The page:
Nevertheless De La Salle and his Brothers succeeded in creating a network of quality schools throughout France that featured instruction in the vernacular, students grouped according to ability and achievement, integration of religious instruction with secular subjects, well-prepared teachers with a sense of vocation and mission, and the involvement of parents. In addition, De La Salle pioneered in programs for training lay teachers, Sunday courses for working young men, and one of the first institutions in France for the care of delinquents. Worn out by austerities and exhausting labours, he died at Saint Yon near Rouen early in 1719 on Good Friday, only weeks before his sixty-eighth birthday. John Baptist de La Salle was a pioneer in founding training colleges for teachers, reform schools for delinquents, technical schools, and secondary schools for modern languages, arts, and sciences. His work quickly spread through France and, after his death, continued to spread across the globe. In 1900 John Baptist de La Salle was declared a Saint. In 1950, because of his life and inspirational writings, he was made Patron Saint of all those who work in the field of education. John Baptist de La Salle inspired others how to teach and care for young people, how to meet failure and frailty with compassion, how to affirm, strengthen and heal. At the present time there are De La Salle schools in 80 different countries around the globe.Headquarters in the United States is located at Romeoville, Illinois.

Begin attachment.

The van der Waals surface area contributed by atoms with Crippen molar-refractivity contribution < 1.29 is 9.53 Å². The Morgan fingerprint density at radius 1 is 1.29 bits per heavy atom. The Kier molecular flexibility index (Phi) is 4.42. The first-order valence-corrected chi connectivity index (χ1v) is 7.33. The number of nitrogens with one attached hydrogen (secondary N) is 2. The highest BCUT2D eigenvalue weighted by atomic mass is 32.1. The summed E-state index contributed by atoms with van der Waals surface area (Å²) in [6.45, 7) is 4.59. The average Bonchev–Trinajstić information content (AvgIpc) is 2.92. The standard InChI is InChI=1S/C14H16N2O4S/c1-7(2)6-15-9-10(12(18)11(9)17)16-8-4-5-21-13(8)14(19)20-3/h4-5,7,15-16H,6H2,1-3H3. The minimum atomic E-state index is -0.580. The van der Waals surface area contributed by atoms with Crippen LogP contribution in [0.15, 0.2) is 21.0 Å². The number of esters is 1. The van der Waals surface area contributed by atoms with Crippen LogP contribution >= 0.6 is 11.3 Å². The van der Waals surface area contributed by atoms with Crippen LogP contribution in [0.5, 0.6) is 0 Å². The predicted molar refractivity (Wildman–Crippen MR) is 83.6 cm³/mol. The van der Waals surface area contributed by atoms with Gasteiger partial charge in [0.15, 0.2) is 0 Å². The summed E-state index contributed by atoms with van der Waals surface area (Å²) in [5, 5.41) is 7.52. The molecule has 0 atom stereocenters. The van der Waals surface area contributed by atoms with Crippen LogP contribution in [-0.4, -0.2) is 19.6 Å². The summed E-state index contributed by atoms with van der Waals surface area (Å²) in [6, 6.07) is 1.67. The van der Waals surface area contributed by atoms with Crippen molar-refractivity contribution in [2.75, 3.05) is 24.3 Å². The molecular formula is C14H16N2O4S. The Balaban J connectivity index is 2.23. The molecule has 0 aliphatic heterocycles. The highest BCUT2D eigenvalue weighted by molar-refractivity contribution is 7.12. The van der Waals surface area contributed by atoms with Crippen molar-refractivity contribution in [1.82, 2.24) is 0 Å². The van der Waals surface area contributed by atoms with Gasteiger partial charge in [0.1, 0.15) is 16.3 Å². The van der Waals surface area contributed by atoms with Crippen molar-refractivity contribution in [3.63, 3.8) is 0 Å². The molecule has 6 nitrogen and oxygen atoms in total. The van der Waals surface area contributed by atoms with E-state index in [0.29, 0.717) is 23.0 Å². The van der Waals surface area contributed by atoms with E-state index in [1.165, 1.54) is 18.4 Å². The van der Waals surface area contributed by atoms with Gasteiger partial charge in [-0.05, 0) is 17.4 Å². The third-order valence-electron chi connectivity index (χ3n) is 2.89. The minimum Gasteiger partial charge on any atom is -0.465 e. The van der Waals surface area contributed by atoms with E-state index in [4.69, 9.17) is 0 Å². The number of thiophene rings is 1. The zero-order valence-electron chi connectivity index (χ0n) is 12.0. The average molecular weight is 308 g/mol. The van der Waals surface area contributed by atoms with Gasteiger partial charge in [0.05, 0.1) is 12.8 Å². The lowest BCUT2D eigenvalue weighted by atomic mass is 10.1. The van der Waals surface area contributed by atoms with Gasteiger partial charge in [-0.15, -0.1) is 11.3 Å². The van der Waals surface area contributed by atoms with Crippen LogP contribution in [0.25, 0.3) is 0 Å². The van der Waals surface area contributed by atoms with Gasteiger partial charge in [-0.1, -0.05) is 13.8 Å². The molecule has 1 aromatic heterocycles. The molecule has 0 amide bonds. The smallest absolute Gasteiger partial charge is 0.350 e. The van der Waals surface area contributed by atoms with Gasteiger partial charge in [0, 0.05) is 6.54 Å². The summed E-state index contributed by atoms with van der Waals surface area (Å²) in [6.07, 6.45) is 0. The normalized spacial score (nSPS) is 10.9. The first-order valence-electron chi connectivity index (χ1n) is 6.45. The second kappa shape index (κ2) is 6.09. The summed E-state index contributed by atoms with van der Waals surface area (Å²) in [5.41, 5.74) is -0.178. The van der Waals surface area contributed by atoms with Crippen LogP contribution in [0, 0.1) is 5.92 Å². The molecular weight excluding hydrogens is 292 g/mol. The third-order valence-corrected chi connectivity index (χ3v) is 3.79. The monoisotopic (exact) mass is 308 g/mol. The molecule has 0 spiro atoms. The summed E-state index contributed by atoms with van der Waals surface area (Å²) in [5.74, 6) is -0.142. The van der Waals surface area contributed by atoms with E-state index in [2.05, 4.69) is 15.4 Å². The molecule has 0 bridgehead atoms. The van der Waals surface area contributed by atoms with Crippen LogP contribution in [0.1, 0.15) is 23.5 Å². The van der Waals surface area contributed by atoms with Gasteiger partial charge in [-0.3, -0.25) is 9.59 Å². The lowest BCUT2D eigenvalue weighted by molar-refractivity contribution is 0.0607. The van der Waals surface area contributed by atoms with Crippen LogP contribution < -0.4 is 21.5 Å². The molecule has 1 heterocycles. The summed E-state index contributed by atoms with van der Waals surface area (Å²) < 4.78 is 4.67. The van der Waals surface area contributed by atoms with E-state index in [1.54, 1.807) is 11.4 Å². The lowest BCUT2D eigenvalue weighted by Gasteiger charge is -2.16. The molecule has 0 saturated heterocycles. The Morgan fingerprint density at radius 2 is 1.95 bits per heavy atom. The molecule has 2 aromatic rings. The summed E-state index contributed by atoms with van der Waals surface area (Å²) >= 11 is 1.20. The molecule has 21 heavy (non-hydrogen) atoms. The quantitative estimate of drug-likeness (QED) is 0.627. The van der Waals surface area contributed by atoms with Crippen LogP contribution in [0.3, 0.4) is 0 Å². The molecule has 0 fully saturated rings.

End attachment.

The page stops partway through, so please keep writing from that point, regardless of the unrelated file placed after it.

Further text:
Mother Teresa of Calcutta

  Mother Teresa of Calcutta (1910-1997), Roman Catholic nun, founder of the Missionaries of Charity, and recipient of the 1979 Nobel Peace Prize in recognition of her humanitarian work.she was born on August 27, 1910, to Albanian parents in Skopje, which at the time was under the rule of the Ottoman Empire. (The city is now the capital of the Former Yugoslav Republic of Macedonia.) At the age of 12, she decided to become a nun. At age 18, she joined the Order of the Sisters of Our Lady of Loreto in Ireland. After training in Dublin for a few months, she went to Dārjiling (Darjeeling), India, where the order had missions. When she took her first religious vows there in 1931, she chose the name Teresa for Saint Theresa of Lisieux, the patron saint of foreign missionaries. For the next 15 years she taught at Saint Mary’s High School in Calcutta (now Kolkata). Disturbed by the presence of the sick and dying in the city’s streets, she felt called, in her words, “to leave the convent and help the poor, while living among them.” In 1948 she was granted permission to leave the convent and work as an independent nun. That year she founded the Missionaries of Charity, a religious order to help the sick and destitute.

In 1950 the Missionaries of Charity received official approval from the Roman Catholic Church, and Mother Teresa became a citizen of India. Members take four vows on acceptance by the religious order. In addition to the three basic vows of poverty, chastity, and obedience, a fourth vow is required pledging service to the poor, whom Mother Teresa described as the embodiment of Christ. In 2003, six years after her death, Mother Teresa began a passage to sainthood with her beatification by Pope John Paul II. Beatification is the first step toward canonization, the act that proclaims a person’s sainthood. In 1952 Mother Teresa opened the Nirmal Hriday (Pure Heart) Home for Dying Destitutes in Calcutta. She also opened orphanages, hospitals for lepers, and other homes. By the time of her Nobel Prize, branches of the Missionaries of Charity had been established in many countries. In awarding the prize, the Nobel Committee cited her work in “bringing help to suffering humanity.” She was forced to scale back her activities in 1990 because of declining health. Mother Teresa: In My Own Words, a collection of her anecdotes and quotations, was published in 1996. In 1997, because of Mother Teresa’s poor health, Sister Nirmala was chosen to succeed her as leader of the Missionaries of Charity. People around the world mourned her death on September 5, 1997.